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This Element denaturalises political science, stressing the contestability and contingency of ideas, traditions, subfields, and even the discipline itself. The history of political science is less one of scholars testing and improving theories by reference to data than of their appropriating and transforming ideas, often obscuring or obliterating former meanings, to serve new purposes in shifting political contexts. Political science arose in the late nineteenth century as part of a wider modernism that replaced earlier developmental narratives with more formal explanations. It changed as some scholars yoked together behavioural topics, quantitative techniques, and positivist theory, and as other scholars rejected their doing so. Subfields such as International Relations remained semi-detached and focused on policy as much as theory. Furthermore, the shifting fashions within political science – modernism, behaviouralism, realism, neoliberalism, the new institutionalism – have informed the policies by which governments have tried to tame contingency and govern people.
This wide-ranging and original study reveals how prevalent modernism has become in the social sciences. With contributions from a number of leading international scholars, Modernism and the Social Sciences explores the rise and nature of modernist tropes and approaches within social sciences such as economics, econometrics, behaviourism, sociology, administrative science, linguistics, history and anthropology. The essays demonstrate how the social sciences turned away from the developmental historicisms of the nineteenth century. Instead, social scientists have become increasingly committed to synchronic and formal explanations that rely on models, correlations and ideal types, and they have increasingly appealed to systems and functions and to institutions and norms. This book will reveal wider trends and parallels to specialists in particular disciplines and it will also appeal to those interested in intellectual history and social science theory. This volume is a companion to Historicism and the Human Sciences in Britain, a product of the Mellon project on Britain's Modernity, published by Cambridge in 2017.
This chapter examines the place of historicism in the human sciences of Victorian Britain. Historicism is a philosophy that emphasizes the importance of history in understanding, explaining, or evaluating phenomena. Victorian historicists generally relied on a more or less explicit teleology. Indeed, the Victorian era was the heyday of “developmental historicism”, for the Victorians typically made sense of human life, first, by locating actions, events, practices, and institutions in their historical contexts, and second, by treating history as a progressive unfolding of principles such as character, sociability, reason, and liberty. This developmental historicism arose alongside romanticism and a broader organicism. Organicism infused, to varying degrees, the three strands of Victorian historicism that drew on Whig historiography, German romanticism, and positivism. The chapter finishes by suggesting that developmental historicism declined with the rise of modernist ideas in the late nineteenth century and with the First World War undermining the Victorian faith in reason and progress.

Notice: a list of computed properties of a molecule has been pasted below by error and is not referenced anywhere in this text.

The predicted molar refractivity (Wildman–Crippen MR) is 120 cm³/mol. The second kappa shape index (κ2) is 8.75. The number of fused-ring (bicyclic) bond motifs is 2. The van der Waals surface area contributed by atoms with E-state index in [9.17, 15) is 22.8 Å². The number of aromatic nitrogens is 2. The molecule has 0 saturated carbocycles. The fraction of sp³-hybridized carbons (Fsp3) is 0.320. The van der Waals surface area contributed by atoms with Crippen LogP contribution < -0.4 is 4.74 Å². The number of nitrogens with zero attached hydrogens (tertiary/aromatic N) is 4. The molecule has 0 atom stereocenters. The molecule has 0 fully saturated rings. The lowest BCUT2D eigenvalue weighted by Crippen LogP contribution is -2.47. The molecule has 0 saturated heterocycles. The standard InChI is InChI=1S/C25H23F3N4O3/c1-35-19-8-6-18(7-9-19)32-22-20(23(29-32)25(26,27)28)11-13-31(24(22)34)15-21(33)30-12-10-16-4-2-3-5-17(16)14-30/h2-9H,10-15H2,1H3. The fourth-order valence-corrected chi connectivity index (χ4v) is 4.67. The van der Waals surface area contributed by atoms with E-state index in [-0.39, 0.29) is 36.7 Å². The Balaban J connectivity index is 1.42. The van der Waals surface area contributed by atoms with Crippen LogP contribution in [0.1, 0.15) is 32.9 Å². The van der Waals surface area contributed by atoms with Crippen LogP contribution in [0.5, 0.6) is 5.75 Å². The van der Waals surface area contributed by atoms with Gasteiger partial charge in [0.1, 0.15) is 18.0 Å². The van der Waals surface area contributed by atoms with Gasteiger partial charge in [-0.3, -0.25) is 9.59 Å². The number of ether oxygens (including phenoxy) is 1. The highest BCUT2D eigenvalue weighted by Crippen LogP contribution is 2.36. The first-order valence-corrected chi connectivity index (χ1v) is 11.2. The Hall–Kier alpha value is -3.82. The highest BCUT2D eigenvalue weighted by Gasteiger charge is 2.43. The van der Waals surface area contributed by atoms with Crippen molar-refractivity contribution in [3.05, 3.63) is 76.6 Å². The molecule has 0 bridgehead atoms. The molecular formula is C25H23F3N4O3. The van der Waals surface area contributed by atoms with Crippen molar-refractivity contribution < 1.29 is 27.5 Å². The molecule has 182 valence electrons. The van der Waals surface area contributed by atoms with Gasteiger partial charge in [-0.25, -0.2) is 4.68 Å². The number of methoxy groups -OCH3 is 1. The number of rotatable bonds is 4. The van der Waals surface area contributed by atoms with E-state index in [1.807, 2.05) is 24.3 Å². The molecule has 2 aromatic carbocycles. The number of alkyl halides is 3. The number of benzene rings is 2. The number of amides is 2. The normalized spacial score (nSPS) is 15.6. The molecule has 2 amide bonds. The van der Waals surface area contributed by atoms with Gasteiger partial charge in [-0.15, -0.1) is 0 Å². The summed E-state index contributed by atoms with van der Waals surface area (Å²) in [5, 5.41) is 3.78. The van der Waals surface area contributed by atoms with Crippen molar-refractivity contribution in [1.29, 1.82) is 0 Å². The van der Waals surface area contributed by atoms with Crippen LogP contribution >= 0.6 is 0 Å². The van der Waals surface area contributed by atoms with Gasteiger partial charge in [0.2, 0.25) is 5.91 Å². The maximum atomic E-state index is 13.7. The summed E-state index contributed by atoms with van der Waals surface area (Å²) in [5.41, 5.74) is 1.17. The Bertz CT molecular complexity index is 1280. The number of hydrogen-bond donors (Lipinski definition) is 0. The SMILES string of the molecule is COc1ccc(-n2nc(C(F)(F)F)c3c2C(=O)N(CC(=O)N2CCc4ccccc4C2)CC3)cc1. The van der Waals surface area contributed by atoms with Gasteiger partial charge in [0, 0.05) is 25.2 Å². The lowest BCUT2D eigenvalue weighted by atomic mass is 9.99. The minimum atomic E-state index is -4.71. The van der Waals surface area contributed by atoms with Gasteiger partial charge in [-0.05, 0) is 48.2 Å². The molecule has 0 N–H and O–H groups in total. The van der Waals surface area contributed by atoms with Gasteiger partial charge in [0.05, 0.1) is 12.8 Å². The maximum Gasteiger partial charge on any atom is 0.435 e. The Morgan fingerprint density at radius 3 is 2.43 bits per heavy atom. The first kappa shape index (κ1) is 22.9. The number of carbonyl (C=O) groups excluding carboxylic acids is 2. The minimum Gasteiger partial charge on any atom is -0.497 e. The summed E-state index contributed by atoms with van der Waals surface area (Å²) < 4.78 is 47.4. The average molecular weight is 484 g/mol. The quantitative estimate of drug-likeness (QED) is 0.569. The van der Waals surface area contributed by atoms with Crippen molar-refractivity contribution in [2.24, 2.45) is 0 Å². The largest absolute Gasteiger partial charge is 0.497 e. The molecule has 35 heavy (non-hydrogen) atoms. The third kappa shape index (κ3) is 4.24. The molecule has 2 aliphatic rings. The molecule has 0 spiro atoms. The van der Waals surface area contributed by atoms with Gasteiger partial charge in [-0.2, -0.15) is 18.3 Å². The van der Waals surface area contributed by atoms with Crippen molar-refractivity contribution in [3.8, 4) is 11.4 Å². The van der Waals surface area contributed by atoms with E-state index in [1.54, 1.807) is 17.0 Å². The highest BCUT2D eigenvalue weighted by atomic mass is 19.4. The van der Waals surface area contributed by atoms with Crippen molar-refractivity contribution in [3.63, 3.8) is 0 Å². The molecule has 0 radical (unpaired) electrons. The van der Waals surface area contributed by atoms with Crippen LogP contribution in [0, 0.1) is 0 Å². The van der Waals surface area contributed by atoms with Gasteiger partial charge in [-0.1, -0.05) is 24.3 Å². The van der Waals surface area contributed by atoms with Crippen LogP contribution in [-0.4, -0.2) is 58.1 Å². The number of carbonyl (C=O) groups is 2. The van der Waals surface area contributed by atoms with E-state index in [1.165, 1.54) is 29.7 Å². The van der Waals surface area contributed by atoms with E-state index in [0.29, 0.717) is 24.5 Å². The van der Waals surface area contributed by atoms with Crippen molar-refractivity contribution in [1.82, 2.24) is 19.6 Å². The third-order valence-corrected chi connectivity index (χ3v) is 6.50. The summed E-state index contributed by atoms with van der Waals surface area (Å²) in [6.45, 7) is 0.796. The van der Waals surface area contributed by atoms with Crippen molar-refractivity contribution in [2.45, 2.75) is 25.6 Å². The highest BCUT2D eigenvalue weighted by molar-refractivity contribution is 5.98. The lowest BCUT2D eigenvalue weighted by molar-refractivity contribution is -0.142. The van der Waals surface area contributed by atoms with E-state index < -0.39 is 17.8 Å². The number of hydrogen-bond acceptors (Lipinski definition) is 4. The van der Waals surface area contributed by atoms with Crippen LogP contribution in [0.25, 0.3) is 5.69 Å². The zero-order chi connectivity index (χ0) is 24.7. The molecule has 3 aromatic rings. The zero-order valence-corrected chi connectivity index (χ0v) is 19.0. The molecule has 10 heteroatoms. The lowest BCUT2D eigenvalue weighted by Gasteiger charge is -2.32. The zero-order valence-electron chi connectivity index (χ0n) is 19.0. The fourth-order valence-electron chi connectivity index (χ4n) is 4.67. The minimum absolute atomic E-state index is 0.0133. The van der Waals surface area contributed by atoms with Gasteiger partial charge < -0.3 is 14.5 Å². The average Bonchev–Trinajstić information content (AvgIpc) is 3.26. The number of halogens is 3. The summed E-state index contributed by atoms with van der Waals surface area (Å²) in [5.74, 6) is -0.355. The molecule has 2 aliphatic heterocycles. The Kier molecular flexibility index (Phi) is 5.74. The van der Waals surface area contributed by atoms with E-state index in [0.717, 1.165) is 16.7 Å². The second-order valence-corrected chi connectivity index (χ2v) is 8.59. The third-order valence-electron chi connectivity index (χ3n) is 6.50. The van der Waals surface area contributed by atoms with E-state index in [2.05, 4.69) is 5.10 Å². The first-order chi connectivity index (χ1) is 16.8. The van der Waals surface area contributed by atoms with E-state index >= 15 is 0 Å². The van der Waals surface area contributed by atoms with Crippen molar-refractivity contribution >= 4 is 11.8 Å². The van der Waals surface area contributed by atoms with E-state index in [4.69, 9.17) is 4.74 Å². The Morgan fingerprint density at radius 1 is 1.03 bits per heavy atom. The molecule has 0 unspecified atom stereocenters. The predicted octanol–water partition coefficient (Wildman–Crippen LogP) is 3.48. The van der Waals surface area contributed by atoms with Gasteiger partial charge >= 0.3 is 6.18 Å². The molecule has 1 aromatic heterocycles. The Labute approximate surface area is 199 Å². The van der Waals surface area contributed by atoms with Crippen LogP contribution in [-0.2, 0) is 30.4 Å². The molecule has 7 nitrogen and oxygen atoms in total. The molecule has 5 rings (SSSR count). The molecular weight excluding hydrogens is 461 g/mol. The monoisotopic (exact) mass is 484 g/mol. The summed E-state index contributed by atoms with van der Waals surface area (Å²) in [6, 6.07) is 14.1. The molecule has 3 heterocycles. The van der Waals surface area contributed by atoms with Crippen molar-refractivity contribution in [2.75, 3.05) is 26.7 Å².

Historicism and the Human Sciences in Victorian Britain explores the rise and nature of historicist thinking about such varied topics as life, race, character, literature, language, economics, empire, and law. The contributors show that the Victorians typically understood life and society as developing historically in a way that made history central to their intellectual inquiries and their public culture. Although their historicist ideas drew on some Enlightenment themes, they drew at least as much on organic ideas and metaphors in ways that lent them a developmental character. This developmental historicism flourished alongside evolutionary motifs and romantic ideas of the self. The human sciences were approached through narratives, and often narratives of reason and progress. Life, individuals, society, government, and literature all unfolded gradually in accord with underlying principles, such as those of rationality, nationhood, and liberty. This book will appeal to those interested in Victorian Britain, historiography, and intellectual history.
Pluralism is among the most vital intellectual movements of the modern era. Liberal pluralism helped reinforce and promote greater separation of political and religious spheres. Socialist pluralism promoted the political role of trade unions and the rise of corporatism. Empirical pluralism helped legitimate the role of interest groups in democratic government. Today pluralism inspires thinking about key issues such as multiculturalism and network governance. However, despite pluralism's importance, there are no histories of twentieth-century pluralist thinking. Modern Pluralism fills this gap. It explores liberal, socialist, and empirical ideas about diversity in Britain and the United States. It shows how pluralists challenged homogenous nations and sovereign states, often promoting sub-national groups as potential sites of self-government. In it, intellectual historians, political theorists, and social scientists collectively explore the historical background to present institutions and debates. The book serves to enrich our understanding of the history of pluralism and its continuing relevance.